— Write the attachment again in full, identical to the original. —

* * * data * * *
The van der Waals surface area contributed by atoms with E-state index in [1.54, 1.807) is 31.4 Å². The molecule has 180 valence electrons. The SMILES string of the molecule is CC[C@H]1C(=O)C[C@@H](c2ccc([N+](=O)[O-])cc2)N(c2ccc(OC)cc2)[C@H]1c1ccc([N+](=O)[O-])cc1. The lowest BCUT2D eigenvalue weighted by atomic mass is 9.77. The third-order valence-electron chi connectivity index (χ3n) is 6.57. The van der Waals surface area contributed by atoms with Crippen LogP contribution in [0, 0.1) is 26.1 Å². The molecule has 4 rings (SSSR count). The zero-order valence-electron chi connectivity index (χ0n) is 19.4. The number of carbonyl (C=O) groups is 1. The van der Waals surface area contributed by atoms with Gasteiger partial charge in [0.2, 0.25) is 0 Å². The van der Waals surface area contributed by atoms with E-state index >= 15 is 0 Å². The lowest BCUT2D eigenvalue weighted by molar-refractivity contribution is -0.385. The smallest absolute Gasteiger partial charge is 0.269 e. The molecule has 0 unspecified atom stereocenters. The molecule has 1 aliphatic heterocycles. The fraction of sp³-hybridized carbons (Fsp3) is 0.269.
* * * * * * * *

The van der Waals surface area contributed by atoms with E-state index in [1.54, 1.807) is 31.4 Å². The molecule has 180 valence electrons. The SMILES string of the molecule is CC[C@H]1C(=O)C[C@@H](c2ccc([N+](=O)[O-])cc2)N(c2ccc(OC)cc2)[C@H]1c1ccc([N+](=O)[O-])cc1. The lowest BCUT2D eigenvalue weighted by atomic mass is 9.77. The third-order valence-electron chi connectivity index (χ3n) is 6.57. The van der Waals surface area contributed by atoms with Crippen LogP contribution in [0, 0.1) is 26.1 Å². The molecule has 4 rings (SSSR count). The zero-order valence-electron chi connectivity index (χ0n) is 19.4. The number of carbonyl (C=O) groups is 1. The van der Waals surface area contributed by atoms with Gasteiger partial charge in [0.2, 0.25) is 0 Å². The van der Waals surface area contributed by atoms with E-state index >= 15 is 0 Å². The lowest BCUT2D eigenvalue weighted by molar-refractivity contribution is -0.385. The smallest absolute Gasteiger partial charge is 0.269 e. The molecule has 0 unspecified atom stereocenters. The molecule has 1 aliphatic heterocycles. The fraction of sp³-hybridized carbons (Fsp3) is 0.269.